George Wesley Bellows (August 12 or August 19, 1882 – January 8, 1925) was an American realist painter, known for his bold depictions of urban life in New York City, becoming, according to the Columbus Museum of Art, “the most acclaimed American artist of his generation”.
George Bellows was born and raised in Columbus, Ohio. He was an only child, born four years after his parents married, at the ages of fifty and forty respectively. His mother, Anna Wilhelmina Smith, was the daughter of a whaling captain.
Bellows attended The Ohio State University from 1901 until 1904. There he played for the baseball and basketball teams, and provided illustrations for the Makio, the school’s student yearbook. He was encouraged to become a professional baseball player, and he worked as a commercial illustrator while a student and continued to accept magazine assignments throughout his life. Despite these opportunities in athletics and commercial art, Bellows desired success as a painter. He left Ohio State in 1904 just before he was to graduate and moved to New York City to study art.
Bellows was soon a student of Robert Henri at the New York School of Art, and became associated with Henri’s “The Eight” and the Ashcan School, a group of artists who advocated painting contemporary American society in all its forms. By 1906, Bellows was renting his own studio, on Broadway.
Bellows first achieved notice in 1908, when he and other pupils of Henri organized an exhibition of mostly urban studies. While many critics considered these to be crudely painted, others found them welcomely audacious and a step beyond the work of his teacher. Bellows taught at the Art Students League of New York in 1909, although he was more interested in pursuing a career as a painter. His fame grew as he contributed to other nationally recognized juried shows.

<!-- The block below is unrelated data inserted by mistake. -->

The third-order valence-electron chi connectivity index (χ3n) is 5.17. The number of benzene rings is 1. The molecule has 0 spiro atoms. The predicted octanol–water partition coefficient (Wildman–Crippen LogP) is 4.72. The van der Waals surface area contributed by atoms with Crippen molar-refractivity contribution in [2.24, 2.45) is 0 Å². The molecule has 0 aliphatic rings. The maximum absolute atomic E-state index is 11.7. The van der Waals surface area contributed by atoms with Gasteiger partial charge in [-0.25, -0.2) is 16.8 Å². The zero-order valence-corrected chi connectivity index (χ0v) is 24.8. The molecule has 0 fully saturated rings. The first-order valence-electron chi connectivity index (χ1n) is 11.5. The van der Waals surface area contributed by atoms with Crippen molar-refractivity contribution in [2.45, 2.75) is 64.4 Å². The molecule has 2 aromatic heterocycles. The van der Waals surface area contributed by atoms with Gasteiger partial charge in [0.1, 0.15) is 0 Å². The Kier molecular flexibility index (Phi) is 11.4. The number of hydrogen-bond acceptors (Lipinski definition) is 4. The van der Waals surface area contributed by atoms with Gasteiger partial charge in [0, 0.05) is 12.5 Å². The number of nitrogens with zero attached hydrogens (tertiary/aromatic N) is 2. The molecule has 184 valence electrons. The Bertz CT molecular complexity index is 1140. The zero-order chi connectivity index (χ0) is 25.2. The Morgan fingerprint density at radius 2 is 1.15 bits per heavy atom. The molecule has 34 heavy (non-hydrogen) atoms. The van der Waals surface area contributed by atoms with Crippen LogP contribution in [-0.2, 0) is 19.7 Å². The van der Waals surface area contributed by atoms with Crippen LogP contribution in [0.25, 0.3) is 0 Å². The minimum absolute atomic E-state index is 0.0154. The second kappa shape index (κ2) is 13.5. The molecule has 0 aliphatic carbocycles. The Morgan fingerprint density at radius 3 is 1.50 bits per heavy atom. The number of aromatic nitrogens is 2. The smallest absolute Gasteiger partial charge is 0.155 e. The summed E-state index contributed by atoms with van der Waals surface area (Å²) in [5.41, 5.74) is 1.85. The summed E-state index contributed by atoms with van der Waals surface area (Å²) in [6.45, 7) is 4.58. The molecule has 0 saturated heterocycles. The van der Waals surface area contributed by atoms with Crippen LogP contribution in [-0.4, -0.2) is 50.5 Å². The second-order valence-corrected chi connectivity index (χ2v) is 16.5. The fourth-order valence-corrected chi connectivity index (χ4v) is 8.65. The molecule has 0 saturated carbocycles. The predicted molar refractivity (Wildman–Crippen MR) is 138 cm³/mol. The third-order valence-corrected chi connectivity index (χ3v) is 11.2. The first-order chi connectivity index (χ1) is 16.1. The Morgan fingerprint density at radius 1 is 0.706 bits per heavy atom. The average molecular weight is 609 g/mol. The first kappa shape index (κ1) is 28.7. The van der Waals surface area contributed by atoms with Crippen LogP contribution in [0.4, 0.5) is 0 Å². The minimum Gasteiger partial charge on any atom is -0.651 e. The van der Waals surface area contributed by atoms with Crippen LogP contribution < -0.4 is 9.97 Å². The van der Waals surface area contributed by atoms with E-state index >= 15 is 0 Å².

Bellows’ urban New York scenes depicted the crudity and chaos of working-class people and neighborhoods, and also satirized the upper classes. From 1907 through 1915, he executed a series of paintings depicting New York City under snowfall. These paintings were the main testing ground in which Bellows developed his strong sense of light and visual texture. These exhibited a stark contrast between the blue and white expanses of snow and the rough and grimy surfaces of city structures, and created an aesthetically ironic image of the equally rough and grimy men struggling to clear away the nuisance of the pure snow. However, Bellows’ series of paintings portraying amateur boxing matches were arguably his signature contribution to art history. These paintings are characterized by dark atmospheres, through which the bright, roughly lain brushstrokes of the human figures vividly strike with a strong sense of motion and direction.
Edited from George Bellows